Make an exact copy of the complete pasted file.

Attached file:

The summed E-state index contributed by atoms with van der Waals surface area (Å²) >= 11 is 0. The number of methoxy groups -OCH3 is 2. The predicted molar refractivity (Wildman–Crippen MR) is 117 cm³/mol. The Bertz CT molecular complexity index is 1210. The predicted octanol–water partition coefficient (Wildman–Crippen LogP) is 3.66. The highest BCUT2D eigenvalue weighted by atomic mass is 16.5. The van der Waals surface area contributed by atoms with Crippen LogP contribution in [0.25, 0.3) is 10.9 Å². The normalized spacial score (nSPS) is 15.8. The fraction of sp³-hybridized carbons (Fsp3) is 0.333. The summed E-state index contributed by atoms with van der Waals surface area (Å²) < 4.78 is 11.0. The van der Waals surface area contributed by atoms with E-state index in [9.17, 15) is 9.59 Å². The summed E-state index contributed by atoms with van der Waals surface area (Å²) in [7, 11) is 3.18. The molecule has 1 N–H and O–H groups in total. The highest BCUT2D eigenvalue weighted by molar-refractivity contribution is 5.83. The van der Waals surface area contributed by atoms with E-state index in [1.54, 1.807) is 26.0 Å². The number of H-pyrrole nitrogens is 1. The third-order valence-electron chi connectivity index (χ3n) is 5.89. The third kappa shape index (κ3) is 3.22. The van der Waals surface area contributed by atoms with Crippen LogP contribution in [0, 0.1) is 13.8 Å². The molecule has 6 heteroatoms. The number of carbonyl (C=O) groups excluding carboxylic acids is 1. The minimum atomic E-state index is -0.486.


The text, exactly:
The summed E-state index contributed by atoms with van der Waals surface area (Å²) >= 11 is 0. The number of methoxy groups -OCH3 is 2. The predicted molar refractivity (Wildman–Crippen MR) is 117 cm³/mol. The Bertz CT molecular complexity index is 1210. The predicted octanol–water partition coefficient (Wildman–Crippen LogP) is 3.66. The highest BCUT2D eigenvalue weighted by atomic mass is 16.5. The van der Waals surface area contributed by atoms with Crippen LogP contribution in [0.25, 0.3) is 10.9 Å². The normalized spacial score (nSPS) is 15.8. The fraction of sp³-hybridized carbons (Fsp3) is 0.333. The summed E-state index contributed by atoms with van der Waals surface area (Å²) < 4.78 is 11.0. The van der Waals surface area contributed by atoms with E-state index in [9.17, 15) is 9.59 Å². The summed E-state index contributed by atoms with van der Waals surface area (Å²) in [7, 11) is 3.18. The molecule has 1 N–H and O–H groups in total. The highest BCUT2D eigenvalue weighted by molar-refractivity contribution is 5.83. The van der Waals surface area contributed by atoms with E-state index in [1.54, 1.807) is 26.0 Å². The number of H-pyrrole nitrogens is 1. The third-order valence-electron chi connectivity index (χ3n) is 5.89. The third kappa shape index (κ3) is 3.22. The van der Waals surface area contributed by atoms with Crippen LogP contribution in [0, 0.1) is 13.8 Å². The molecule has 6 heteroatoms. The number of carbonyl (C=O) groups excluding carboxylic acids is 1. The minimum atomic E-state index is -0.486.